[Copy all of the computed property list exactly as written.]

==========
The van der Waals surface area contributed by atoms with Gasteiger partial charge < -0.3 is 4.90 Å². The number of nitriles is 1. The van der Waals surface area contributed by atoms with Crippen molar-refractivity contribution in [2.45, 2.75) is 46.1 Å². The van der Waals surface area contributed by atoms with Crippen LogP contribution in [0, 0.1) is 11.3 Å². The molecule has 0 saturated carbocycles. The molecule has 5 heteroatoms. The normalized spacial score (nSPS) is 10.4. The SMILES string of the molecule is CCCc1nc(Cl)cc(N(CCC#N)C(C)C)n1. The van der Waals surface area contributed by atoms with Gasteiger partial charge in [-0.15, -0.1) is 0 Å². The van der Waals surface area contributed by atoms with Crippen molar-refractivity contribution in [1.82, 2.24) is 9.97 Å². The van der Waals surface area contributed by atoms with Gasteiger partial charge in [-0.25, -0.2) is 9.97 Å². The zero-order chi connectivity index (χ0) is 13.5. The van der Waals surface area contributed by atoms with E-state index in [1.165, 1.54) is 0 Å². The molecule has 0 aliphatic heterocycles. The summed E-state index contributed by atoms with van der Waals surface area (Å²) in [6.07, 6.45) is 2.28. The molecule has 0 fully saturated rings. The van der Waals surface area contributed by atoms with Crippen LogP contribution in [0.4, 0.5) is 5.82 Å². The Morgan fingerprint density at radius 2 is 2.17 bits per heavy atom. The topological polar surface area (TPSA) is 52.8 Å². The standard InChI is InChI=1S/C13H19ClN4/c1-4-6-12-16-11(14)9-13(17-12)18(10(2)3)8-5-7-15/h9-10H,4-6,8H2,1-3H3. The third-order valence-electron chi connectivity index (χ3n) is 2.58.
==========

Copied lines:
The van der Waals surface area contributed by atoms with Gasteiger partial charge < -0.3 is 4.90 Å². The number of nitriles is 1. The van der Waals surface area contributed by atoms with Crippen molar-refractivity contribution in [2.45, 2.75) is 46.1 Å². The van der Waals surface area contributed by atoms with Crippen LogP contribution in [0, 0.1) is 11.3 Å². The molecule has 0 saturated carbocycles. The molecule has 5 heteroatoms. The normalized spacial score (nSPS) is 10.4. The SMILES string of the molecule is CCCc1nc(Cl)cc(N(CCC#N)C(C)C)n1. The van der Waals surface area contributed by atoms with Gasteiger partial charge in [-0.15, -0.1) is 0 Å². The van der Waals surface area contributed by atoms with Crippen molar-refractivity contribution in [1.82, 2.24) is 9.97 Å². The van der Waals surface area contributed by atoms with Gasteiger partial charge in [-0.25, -0.2) is 9.97 Å². The zero-order chi connectivity index (χ0) is 13.5. The van der Waals surface area contributed by atoms with E-state index in [1.165, 1.54) is 0 Å². The molecule has 0 aliphatic heterocycles. The summed E-state index contributed by atoms with van der Waals surface area (Å²) in [6.07, 6.45) is 2.28. The molecule has 0 fully saturated rings. The van der Waals surface area contributed by atoms with Crippen LogP contribution in [0.4, 0.5) is 5.82 Å². The Morgan fingerprint density at radius 2 is 2.17 bits per heavy atom. The topological polar surface area (TPSA) is 52.8 Å². The standard InChI is InChI=1S/C13H19ClN4/c1-4-6-12-16-11(14)9-13(17-12)18(10(2)3)8-5-7-15/h9-10H,4-6,8H2,1-3H3. The third-order valence-electron chi connectivity index (χ3n) is 2.58.